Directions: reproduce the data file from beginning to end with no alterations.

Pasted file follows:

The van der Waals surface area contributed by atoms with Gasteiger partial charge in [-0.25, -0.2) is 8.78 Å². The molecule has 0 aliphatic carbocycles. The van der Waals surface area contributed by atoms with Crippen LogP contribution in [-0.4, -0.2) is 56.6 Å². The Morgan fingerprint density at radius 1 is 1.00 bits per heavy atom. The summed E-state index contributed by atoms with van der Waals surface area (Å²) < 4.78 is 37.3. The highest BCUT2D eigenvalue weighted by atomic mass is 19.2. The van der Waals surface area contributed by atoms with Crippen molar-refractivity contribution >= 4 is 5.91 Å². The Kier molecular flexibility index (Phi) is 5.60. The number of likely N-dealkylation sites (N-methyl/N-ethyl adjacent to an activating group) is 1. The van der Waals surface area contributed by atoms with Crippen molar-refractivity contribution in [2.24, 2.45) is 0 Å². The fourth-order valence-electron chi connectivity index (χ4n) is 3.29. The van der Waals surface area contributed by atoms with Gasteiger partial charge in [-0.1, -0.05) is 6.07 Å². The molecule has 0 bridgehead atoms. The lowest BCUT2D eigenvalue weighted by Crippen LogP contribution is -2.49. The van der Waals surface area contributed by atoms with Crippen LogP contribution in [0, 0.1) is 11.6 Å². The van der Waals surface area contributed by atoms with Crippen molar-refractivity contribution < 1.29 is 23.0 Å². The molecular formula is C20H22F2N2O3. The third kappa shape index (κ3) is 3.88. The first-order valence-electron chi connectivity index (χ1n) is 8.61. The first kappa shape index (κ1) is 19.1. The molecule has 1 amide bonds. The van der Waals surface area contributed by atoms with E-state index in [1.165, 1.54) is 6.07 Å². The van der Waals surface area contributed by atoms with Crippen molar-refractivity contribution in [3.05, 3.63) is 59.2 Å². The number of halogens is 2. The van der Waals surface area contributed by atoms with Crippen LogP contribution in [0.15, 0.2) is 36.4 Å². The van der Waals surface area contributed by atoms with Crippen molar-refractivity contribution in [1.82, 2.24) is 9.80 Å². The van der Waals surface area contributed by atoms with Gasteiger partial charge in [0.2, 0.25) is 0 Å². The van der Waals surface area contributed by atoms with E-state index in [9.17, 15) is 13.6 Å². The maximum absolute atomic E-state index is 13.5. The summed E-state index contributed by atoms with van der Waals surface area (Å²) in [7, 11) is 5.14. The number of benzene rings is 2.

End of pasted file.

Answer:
The van der Waals surface area contributed by atoms with Gasteiger partial charge in [-0.25, -0.2) is 8.78 Å². The molecule has 0 aliphatic carbocycles. The van der Waals surface area contributed by atoms with Crippen LogP contribution in [-0.4, -0.2) is 56.6 Å². The Morgan fingerprint density at radius 1 is 1.00 bits per heavy atom. The summed E-state index contributed by atoms with van der Waals surface area (Å²) < 4.78 is 37.3. The highest BCUT2D eigenvalue weighted by atomic mass is 19.2. The van der Waals surface area contributed by atoms with Crippen molar-refractivity contribution >= 4 is 5.91 Å². The Kier molecular flexibility index (Phi) is 5.60. The number of likely N-dealkylation sites (N-methyl/N-ethyl adjacent to an activating group) is 1. The van der Waals surface area contributed by atoms with Crippen molar-refractivity contribution in [2.24, 2.45) is 0 Å². The fourth-order valence-electron chi connectivity index (χ4n) is 3.29. The van der Waals surface area contributed by atoms with Gasteiger partial charge in [-0.1, -0.05) is 6.07 Å². The molecule has 0 bridgehead atoms. The lowest BCUT2D eigenvalue weighted by Crippen LogP contribution is -2.49. The van der Waals surface area contributed by atoms with Crippen LogP contribution in [0, 0.1) is 11.6 Å². The van der Waals surface area contributed by atoms with Crippen molar-refractivity contribution < 1.29 is 23.0 Å². The molecular formula is C20H22F2N2O3. The third kappa shape index (κ3) is 3.88. The first-order valence-electron chi connectivity index (χ1n) is 8.61. The first kappa shape index (κ1) is 19.1. The molecule has 1 amide bonds. The van der Waals surface area contributed by atoms with E-state index in [1.165, 1.54) is 6.07 Å². The van der Waals surface area contributed by atoms with Crippen molar-refractivity contribution in [3.05, 3.63) is 59.2 Å². The number of halogens is 2. The van der Waals surface area contributed by atoms with Crippen LogP contribution in [0.15, 0.2) is 36.4 Å². The van der Waals surface area contributed by atoms with Crippen molar-refractivity contribution in [1.82, 2.24) is 9.80 Å². The van der Waals surface area contributed by atoms with Gasteiger partial charge in [0.2, 0.25) is 0 Å². The van der Waals surface area contributed by atoms with E-state index in [9.17, 15) is 13.6 Å². The maximum absolute atomic E-state index is 13.5. The summed E-state index contributed by atoms with van der Waals surface area (Å²) in [7, 11) is 5.14. The number of benzene rings is 2.